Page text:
We lived on a hill in Irvington, NY and decorated trees on either side of the front porch steps with many colors. We used to leave the outdoor lights up until Easter, lighting them for celebratory occasions, dinner parties or just when we needed the cheer of lights in the chill of winter. When Howdy’s father visited one Easter, he was absolutely appalled by this slovenly, obscene practice and made us spend a lovely afternoon taking them off when we had hoped to light them to guide the Easter bunny to our house. Thereafter, the newly Christened Easter lights went up for Christmas and some years never came down at all. What is it about sons and fathers??
At 90, seeing poorly, gimpy and low on energy, I have just received the most wonderful birthday present. Long on things, I wanted very little. Help is really what makes my heart flutter in joy. So when my children I have come to be a burden to asked if I would like them to buy, put up, light up and decorate a Christmas tree as my birthday present I was thrilled. They found a gorgeous tree, an enchanting 5 year old boy to participate and play loudly (zoom zum) with trucks in the background, and it is pure perfection. I sat and admired their work and especially the clever touch of wiring the lights into an Amazon Echo directed socket. I can say “Alexa, turn on the tree lights!” from my bedroom and see it waiting to greet me, lit up and sparkling.
Alexa played Harry Bellafonte’s Christmas album as the tree came to life and the enchanting five year old and I gorged on Hershey kisses and an Advent calendar with chocolate behind at least nine past-dated doors we could open, It was the mysterious absence of our beloved gold star that crowns our tree every year that started me remembering trees. When we were first married and living in our Vincent Astor rent controlled, 3rd floor walk-up, brownstone apartment on New York’s upper East side ($63.25 a month rent), I bought a tiny tree, a baby about 30 inches high. I decorated it with little red bows and what few ornaments we had that were super small. I had to make a star proportional to the tree’s height for its top. Taking some remarkably sturdy silver wrapping paper, I cut two identical little stars from it, stapled or taped them together and left a hole to slide down on the tree top. Our missing gold star I made for our first real tree in Irvington in1956. This time I used corrugated cardboards from a delivery box, put the bumpy side in, stapled the two stars together and sprayed both sides of the star with gold spray from the hardware store. Humble, amateurish and looking not only homemade but worn, it was an important part of our Christmas for 60 years. It has always seemed to me that a homemade star to top the tree is in keeping with the simplicity of the birth place of the Christ child whose coming we celebrate at Christmasa symbol, for me, anyway, of the simple eart racle for which we celebrate Christmas. I’ve the makings of a new homemade star . Should I try to make it myself now or await the arrival of younger family members r Christmas?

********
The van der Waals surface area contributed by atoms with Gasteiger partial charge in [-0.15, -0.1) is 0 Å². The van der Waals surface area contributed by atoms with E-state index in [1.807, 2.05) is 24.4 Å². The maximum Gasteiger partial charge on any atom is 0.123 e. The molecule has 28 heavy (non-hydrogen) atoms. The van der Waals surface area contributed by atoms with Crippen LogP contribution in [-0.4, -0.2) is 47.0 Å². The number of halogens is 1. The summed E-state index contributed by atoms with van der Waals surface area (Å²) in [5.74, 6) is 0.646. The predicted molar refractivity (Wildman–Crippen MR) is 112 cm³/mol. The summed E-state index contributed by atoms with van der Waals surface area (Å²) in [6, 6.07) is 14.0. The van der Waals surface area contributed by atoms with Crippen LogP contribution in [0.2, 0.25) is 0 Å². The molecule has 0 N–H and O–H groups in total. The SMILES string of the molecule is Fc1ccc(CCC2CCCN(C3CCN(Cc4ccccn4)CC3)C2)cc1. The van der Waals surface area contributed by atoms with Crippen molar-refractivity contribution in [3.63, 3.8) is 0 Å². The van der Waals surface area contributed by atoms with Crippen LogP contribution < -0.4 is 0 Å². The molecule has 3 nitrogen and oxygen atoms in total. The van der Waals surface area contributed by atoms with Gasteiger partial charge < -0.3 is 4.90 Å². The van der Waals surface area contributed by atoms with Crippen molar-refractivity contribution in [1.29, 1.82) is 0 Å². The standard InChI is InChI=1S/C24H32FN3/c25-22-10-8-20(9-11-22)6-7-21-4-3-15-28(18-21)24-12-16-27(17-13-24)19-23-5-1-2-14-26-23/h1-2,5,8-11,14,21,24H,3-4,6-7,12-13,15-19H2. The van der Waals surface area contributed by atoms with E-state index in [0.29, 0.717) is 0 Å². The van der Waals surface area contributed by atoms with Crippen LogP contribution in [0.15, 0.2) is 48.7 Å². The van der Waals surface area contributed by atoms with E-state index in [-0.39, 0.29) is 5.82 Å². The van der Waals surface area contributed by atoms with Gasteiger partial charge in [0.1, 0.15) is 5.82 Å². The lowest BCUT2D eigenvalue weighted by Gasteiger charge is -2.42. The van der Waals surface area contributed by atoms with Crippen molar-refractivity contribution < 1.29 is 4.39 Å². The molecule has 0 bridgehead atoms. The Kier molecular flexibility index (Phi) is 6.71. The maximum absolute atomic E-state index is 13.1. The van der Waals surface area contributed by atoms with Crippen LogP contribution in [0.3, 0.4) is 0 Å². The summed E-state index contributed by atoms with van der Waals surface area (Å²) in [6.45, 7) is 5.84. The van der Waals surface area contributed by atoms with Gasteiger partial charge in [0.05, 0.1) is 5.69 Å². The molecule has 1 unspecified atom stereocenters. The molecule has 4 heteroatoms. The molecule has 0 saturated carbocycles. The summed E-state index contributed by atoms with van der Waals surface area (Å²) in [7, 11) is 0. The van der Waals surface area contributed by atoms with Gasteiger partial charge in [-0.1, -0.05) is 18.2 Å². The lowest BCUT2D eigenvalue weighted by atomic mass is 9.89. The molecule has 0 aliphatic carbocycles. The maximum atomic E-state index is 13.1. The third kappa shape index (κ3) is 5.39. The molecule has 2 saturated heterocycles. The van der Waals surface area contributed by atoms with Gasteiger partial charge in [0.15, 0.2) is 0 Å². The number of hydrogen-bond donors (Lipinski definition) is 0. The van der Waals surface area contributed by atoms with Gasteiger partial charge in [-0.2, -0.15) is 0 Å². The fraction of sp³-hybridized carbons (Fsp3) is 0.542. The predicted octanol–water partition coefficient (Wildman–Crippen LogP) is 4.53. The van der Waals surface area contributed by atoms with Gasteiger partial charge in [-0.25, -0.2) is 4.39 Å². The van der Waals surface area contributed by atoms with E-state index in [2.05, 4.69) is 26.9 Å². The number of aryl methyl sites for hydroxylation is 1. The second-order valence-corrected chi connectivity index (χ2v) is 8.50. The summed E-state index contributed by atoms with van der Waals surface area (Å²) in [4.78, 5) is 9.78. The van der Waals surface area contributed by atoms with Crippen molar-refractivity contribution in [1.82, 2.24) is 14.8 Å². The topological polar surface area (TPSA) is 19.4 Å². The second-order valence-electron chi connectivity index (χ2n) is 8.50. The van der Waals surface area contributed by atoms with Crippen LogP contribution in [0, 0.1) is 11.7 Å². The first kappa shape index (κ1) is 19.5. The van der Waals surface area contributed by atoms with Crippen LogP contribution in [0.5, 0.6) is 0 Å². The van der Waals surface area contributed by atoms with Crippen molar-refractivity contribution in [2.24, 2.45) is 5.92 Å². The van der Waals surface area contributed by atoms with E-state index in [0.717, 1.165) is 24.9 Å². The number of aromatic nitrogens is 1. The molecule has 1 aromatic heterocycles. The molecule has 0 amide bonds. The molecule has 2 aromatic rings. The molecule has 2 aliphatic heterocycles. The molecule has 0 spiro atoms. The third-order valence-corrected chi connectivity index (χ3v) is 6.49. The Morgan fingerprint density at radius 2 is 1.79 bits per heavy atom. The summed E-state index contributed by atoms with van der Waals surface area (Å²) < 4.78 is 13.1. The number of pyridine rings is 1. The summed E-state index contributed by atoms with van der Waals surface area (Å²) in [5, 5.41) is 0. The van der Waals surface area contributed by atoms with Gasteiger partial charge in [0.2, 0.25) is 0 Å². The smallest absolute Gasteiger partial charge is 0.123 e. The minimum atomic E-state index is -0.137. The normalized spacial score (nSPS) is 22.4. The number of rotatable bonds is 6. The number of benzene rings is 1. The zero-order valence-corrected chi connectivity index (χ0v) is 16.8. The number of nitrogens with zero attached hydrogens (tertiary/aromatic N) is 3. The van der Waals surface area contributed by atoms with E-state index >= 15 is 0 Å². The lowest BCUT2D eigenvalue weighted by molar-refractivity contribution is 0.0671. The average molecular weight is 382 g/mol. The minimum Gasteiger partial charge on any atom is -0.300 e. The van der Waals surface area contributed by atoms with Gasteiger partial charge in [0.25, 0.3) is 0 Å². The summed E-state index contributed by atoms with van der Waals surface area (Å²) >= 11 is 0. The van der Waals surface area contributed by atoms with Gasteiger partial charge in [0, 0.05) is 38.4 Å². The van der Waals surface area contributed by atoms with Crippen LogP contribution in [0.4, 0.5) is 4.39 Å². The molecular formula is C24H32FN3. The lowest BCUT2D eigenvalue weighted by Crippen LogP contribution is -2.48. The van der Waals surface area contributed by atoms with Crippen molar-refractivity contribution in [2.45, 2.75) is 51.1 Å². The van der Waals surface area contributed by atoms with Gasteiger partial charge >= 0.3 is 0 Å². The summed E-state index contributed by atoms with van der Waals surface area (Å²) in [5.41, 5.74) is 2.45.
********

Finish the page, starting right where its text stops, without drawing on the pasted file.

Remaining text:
See you soon? Merry Christmas! Don’t forget Santa’s cookies. Howdy thought leaving Santa a shot of Bourbon a nice touch and even a shotmof Grand Marnier in case Mrs. Claus came along for the ride and was cold or tired. We both felt, however, that it would be better not to let the children know about that! p